Scores of Brisbane families have been forced into quarantine as authorities race to determine how a 13-year-old schoolgirl became infected with COVID-19.
The student, from St Thomas More College at Sunnybank, is the second locally-acquired case reported in Queensland in two days.
Authorities don’t yet know if there’s a link between the girl and a NSW truck driver who was infectious in the community at nearby Mount Gravatt and Archerfield on Sunday and Monday. Genome sequencing due back late on Friday or early on Saturday will reveal the results.
The truck driver spent some time at the Westfield Garden City shopping centre, less than five kilometres from the college.
The school was abruptly closed on Friday, with parents ordered to immediately collect their children, go home and remain there until further notice.
All households with a student at the college are subject to strict quarantine orders that won’t be lifted until authorities determine if the girl has passed the virus to anyone else.
All students and staff who attended the college on Monday, Tuesday and Wednesday this week are considered close contacts of the girl.
Other close exposure sites include the Coles store at Pinelands Plaza on Monday afternoon, and the Banoon train station pedestrian overpass on Tuesday morning and afternoon.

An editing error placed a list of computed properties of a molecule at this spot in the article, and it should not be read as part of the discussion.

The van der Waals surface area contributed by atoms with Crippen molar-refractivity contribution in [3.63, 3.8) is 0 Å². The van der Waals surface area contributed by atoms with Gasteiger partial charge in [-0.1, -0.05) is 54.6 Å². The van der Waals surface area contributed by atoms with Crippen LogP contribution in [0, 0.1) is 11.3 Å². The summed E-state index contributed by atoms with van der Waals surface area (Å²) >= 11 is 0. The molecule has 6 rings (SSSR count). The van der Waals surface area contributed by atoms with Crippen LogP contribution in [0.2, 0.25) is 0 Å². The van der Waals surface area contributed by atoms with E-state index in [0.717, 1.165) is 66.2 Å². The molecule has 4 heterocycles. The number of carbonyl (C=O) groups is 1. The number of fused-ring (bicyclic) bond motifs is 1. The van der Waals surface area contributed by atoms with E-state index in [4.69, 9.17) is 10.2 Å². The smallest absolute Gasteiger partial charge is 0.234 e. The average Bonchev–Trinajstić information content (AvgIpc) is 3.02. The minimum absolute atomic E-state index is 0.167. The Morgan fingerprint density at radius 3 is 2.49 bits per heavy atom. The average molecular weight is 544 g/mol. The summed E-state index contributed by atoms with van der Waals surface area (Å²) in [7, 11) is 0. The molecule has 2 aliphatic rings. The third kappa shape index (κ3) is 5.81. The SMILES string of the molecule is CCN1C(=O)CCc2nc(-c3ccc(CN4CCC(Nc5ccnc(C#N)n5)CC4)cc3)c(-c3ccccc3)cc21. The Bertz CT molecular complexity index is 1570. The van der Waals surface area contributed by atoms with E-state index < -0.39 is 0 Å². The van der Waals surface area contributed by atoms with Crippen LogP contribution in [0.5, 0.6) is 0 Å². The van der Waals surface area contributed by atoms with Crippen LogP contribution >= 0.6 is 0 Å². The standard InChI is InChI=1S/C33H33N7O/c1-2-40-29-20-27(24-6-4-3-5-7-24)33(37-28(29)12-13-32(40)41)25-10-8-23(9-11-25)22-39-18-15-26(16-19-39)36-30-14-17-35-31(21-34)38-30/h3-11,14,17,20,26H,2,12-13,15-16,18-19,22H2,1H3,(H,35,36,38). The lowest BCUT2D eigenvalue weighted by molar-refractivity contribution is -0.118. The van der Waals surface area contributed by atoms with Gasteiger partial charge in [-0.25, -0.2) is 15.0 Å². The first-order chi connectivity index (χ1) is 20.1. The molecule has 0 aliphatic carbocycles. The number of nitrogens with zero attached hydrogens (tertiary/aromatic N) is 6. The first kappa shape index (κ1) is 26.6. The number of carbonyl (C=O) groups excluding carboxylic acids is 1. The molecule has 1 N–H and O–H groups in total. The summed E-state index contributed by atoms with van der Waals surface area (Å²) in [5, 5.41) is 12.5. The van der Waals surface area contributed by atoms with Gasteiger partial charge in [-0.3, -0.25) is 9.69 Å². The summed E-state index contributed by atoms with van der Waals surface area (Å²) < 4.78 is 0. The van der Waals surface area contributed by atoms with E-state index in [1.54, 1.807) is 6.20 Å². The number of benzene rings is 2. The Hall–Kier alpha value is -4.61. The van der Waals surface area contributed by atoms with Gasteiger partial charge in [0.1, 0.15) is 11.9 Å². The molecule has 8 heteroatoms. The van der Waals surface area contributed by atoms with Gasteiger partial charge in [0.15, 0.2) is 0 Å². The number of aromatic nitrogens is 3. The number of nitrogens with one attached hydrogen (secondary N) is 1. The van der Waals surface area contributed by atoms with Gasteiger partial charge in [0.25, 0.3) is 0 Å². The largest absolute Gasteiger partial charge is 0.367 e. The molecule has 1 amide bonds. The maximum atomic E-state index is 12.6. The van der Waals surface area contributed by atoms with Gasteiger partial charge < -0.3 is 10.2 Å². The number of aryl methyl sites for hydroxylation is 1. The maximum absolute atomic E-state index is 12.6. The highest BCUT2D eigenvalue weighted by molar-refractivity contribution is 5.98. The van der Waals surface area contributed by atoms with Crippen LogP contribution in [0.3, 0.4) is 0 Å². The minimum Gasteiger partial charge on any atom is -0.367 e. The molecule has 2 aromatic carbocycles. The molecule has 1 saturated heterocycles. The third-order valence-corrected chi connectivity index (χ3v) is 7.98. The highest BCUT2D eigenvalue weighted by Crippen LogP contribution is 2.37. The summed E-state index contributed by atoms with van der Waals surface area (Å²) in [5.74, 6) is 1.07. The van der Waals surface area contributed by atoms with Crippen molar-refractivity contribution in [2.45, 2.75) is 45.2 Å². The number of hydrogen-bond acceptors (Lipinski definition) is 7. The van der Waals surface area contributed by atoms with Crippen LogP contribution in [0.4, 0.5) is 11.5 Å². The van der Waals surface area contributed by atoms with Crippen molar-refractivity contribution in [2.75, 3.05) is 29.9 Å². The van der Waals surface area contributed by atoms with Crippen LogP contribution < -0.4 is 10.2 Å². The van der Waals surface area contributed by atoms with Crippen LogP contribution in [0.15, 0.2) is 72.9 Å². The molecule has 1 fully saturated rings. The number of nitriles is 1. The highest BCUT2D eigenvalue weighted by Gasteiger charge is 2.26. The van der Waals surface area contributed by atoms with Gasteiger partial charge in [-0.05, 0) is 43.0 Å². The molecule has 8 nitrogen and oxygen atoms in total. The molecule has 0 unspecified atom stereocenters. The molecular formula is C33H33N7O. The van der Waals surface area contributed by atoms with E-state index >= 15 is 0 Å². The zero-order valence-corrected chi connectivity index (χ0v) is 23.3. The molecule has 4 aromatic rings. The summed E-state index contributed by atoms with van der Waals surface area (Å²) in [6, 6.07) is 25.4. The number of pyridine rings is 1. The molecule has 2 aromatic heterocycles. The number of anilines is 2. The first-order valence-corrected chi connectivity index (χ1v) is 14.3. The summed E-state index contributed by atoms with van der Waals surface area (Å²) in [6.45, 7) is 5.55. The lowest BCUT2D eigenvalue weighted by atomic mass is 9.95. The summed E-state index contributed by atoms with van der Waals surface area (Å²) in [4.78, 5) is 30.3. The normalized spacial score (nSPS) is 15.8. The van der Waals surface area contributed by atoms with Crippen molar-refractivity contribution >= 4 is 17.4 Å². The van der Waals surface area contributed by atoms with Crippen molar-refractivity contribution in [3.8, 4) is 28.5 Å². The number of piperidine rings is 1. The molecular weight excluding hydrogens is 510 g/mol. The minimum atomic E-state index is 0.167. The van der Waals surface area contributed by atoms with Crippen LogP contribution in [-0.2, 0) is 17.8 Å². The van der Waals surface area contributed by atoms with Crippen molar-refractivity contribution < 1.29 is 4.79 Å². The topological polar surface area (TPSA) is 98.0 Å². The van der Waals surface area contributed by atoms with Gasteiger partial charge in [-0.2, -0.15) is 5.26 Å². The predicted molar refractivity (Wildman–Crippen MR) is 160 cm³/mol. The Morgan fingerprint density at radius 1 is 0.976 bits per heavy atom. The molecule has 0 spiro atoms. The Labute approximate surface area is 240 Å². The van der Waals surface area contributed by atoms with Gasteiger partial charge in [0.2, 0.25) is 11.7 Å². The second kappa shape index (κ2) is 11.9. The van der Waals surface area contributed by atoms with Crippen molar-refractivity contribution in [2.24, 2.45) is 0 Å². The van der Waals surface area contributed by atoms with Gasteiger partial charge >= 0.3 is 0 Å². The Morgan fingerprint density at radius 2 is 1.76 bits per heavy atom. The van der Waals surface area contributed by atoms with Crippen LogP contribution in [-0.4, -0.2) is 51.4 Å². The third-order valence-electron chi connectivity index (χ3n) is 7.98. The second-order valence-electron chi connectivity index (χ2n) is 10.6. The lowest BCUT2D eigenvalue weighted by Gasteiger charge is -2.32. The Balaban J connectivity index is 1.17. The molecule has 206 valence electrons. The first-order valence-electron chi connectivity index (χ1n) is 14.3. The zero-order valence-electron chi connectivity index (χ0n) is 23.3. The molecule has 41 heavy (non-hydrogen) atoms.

Chief health officer Jeannette Young found out about the girl’s infection moments before she attended the daily virus briefing.
She said he had to get all families associated with the college into home quarantine as quickly as possible to limit any risk of spread.
The case added to her concerns about the truck driver who was out and about at various locations, many at the Westfield Garden City shopping complex, for two days while he was infectious.
Dr Young said the driver had had one vaccine dose, which was reassuring. But he also dined at the shopping centre food court when people would not have been wearing masks.
There was some good news on Friday for essential workers and students whose lives have been disrupted since Queensland stopped almost all cross-border movement due to the escalating crisis in NSW.
Queensland has agreed that border crossings can resume from 1am on Monday for those two groups – as long as they are coming from the NSW local government areas whose stay at home orders will lift at 12.01am on Saturday.
The Australian Medical Association of Queensland said it was a great relief that all medical support workers were now classed as essential workers and would soon be able to resume their important work.
“When the Queensland government tightened its essential worker definition … doctors and nurses could still cross the border but orderlies, cleaners, caterers and administrative staff were shut out,” president Chris Perry said.
“This created chaos in hospitals and health care services in the Coolangatta-Tweed Heads region.
“We heard stories about surgeons having to wheel patients into operating theatres, nurses having to sterilise equipment, physios having to strip beds and GPs left with no staff to answer the phones.”